Do you know what language your website speaks? For website accessibility, the language setting of your website is important as it enables assistive technology like screen readers and translators to work correctly, making for a better experience for all your visitors.
In the sixth article on website accessibility I touch on how the value of the language attribute of your website pages can affect accessibility and inclusivity.
Many readers might be thinking I’m referring to the language your website content is written in – I’m not, at least not yet.
Every website has, or should have, a language value set in the code of every page. I say ‘should have’ as unless your website was built with a web framework or some platform (WordPress, Wix etc), there is a good chance it doesn’t have a language setting in the code of the site.
This article covers:
- How can I check if my website has a language value?
- Why is website language important for accessibility?
- What if my web site has pages written in different languages?
- What if a page on my website has copy written in different languages?
- How easily/quickly can I add/change my website language to the correct value?
How can I check if my website has a language value?
Go to your website and right-click on your mouse/touchpad and select ‘View page source’ (or similar – this may be different based on the browser you’re using but typically you’re looking for any option label that has the word ‘source’ in it) from the pop-up menu. This will display your page in HTML code. At the very top of the page, in the first few lines, look for something that like this:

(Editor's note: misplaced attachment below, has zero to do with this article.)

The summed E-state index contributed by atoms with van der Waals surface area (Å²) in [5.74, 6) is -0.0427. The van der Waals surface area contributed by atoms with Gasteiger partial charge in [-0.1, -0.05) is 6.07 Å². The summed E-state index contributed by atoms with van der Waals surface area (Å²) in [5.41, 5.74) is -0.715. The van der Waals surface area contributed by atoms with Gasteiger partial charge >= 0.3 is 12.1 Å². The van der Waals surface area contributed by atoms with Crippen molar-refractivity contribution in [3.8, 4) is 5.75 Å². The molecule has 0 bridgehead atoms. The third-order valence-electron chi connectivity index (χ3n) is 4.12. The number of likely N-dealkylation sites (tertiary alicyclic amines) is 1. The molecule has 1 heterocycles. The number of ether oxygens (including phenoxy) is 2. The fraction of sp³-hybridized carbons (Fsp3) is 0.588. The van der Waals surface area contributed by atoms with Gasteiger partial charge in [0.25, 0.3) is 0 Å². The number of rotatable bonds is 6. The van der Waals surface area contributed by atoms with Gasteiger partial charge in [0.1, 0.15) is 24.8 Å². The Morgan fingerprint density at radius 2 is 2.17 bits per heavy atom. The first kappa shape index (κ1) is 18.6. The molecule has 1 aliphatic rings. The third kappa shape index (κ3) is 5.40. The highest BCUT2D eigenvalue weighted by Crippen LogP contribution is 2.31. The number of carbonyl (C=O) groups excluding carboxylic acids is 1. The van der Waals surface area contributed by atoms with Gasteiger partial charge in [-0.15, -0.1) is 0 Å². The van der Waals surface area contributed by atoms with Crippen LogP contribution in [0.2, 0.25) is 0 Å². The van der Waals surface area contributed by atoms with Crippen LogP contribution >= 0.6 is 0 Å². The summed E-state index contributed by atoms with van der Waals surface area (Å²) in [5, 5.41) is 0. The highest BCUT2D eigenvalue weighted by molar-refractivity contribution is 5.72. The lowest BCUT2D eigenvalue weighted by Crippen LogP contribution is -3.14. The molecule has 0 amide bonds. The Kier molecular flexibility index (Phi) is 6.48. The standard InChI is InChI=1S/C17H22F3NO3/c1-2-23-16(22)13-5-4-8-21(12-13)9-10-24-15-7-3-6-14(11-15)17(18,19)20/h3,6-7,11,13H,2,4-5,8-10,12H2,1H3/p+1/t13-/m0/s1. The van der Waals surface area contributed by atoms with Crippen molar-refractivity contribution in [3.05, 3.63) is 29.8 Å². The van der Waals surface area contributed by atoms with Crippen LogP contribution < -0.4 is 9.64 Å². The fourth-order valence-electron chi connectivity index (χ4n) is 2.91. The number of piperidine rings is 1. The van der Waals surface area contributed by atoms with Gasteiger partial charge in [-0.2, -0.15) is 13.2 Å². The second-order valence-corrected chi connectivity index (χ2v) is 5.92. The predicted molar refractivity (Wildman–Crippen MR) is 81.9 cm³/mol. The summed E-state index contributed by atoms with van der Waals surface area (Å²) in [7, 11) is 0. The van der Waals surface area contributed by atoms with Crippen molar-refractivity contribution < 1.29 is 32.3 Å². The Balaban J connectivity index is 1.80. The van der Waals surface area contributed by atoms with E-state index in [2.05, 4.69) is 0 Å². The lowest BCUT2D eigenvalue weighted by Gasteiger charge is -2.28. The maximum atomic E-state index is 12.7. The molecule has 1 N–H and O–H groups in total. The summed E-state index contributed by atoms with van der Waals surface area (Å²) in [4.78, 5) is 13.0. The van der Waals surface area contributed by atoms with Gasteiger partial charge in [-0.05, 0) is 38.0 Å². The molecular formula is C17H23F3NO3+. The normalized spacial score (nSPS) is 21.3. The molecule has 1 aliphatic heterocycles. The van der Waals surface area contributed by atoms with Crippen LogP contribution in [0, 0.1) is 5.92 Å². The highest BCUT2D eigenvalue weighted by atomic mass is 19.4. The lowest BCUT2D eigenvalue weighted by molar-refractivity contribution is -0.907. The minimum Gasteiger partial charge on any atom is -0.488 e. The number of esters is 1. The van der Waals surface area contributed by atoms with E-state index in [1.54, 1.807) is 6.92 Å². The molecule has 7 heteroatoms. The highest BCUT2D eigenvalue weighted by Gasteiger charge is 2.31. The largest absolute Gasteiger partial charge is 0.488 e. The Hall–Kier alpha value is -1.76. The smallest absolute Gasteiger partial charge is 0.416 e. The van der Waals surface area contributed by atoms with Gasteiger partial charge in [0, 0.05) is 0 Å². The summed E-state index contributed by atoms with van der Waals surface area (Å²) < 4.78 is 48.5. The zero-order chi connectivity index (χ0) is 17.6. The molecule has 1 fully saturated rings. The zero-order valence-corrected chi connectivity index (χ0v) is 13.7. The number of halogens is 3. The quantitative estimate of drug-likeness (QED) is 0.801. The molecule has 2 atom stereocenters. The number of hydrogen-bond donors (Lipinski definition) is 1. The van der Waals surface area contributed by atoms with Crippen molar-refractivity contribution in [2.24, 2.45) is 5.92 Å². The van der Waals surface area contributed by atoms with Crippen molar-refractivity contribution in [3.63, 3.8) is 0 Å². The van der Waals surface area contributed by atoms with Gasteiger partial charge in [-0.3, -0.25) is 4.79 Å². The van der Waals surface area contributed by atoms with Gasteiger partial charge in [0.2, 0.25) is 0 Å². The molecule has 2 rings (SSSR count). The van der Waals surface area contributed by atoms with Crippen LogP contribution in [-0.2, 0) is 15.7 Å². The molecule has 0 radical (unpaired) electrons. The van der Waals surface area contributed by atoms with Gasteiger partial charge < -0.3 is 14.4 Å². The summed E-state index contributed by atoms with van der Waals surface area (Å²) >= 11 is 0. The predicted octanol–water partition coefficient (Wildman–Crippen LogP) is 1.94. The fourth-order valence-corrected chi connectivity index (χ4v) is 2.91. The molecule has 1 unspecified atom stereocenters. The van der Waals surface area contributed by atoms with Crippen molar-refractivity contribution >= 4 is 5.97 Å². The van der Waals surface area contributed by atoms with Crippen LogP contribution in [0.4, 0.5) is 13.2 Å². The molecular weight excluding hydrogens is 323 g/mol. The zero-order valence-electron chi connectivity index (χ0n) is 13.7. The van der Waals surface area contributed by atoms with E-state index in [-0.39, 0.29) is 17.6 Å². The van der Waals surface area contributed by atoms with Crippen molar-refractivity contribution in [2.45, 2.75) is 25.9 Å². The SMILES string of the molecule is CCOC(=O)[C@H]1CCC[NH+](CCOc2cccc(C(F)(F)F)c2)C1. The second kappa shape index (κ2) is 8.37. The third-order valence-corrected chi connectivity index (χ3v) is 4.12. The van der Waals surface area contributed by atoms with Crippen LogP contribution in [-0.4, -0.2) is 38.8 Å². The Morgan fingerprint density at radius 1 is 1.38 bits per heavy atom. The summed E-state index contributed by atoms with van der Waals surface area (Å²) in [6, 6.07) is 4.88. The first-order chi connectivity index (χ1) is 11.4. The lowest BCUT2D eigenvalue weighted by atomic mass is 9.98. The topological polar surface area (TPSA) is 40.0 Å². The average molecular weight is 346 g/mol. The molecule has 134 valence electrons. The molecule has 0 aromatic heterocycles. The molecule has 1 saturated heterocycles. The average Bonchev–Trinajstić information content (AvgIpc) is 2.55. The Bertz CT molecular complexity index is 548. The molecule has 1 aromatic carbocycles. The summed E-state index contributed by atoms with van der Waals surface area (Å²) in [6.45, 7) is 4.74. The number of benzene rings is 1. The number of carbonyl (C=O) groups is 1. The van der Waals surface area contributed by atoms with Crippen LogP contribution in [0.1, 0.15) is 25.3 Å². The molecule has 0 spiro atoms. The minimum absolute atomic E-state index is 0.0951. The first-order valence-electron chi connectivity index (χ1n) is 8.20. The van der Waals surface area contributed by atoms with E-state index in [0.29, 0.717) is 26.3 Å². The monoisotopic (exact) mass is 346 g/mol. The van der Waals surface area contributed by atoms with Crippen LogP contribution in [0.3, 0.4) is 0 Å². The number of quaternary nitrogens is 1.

The ‘lang’ attribute of the HTML tag declares the language for your website. If you don’t have this in your source code it’s time to get in touch with your web agency to ask if they can add it; if the tag is present, check that the language setting is correct for your audience (see notes below for a link to the ISO language code reference).
Why is website language important for accessibility?
The language of a web page signals to a browser and other software like screen readers and language translation services what language the content of the page is written in. This allows such services to provide accurate translations e.g. we know there are differences in pronunciation of words between UK English and US English – setting the correct language code ensures that a screen reader pronounces words in the correct way.
What if my web site has pages written in different languages?
Different pages on a site can have different language declarations e.g. if your site has an international audience you may have the same pages in English and Spanish, in which case the relevant language code should be used for each page.
What if a page on my website has copy written in different languages?
The ‘lang’ attribute can be assigned to different container tags on a page e.g. your global language may be set to “en-GB” and a paragraph on this page may be written in French so adding ‘lang=”fr”’ to the paragraph tag will make the page more accessible as it clearly signals to browsers, user agents and other technology that this particular paragraph needs to be translated from French into the language of choice e.g. Braille, German etc.
How easily/quickly can I change my website language to the correct value?
Very easily. If you’re using a CMS like WordPress it’ll take all of 5 minutes to set the correct default language for your website.
If your website doesn’t use a CMS or other platform ask your web agency to make the change – the time it takes to make the change globally on your site will depend on how well the site has been made. If you need help don’t hesitate to reach out to me for help on LinkedIn (opens in a new tab).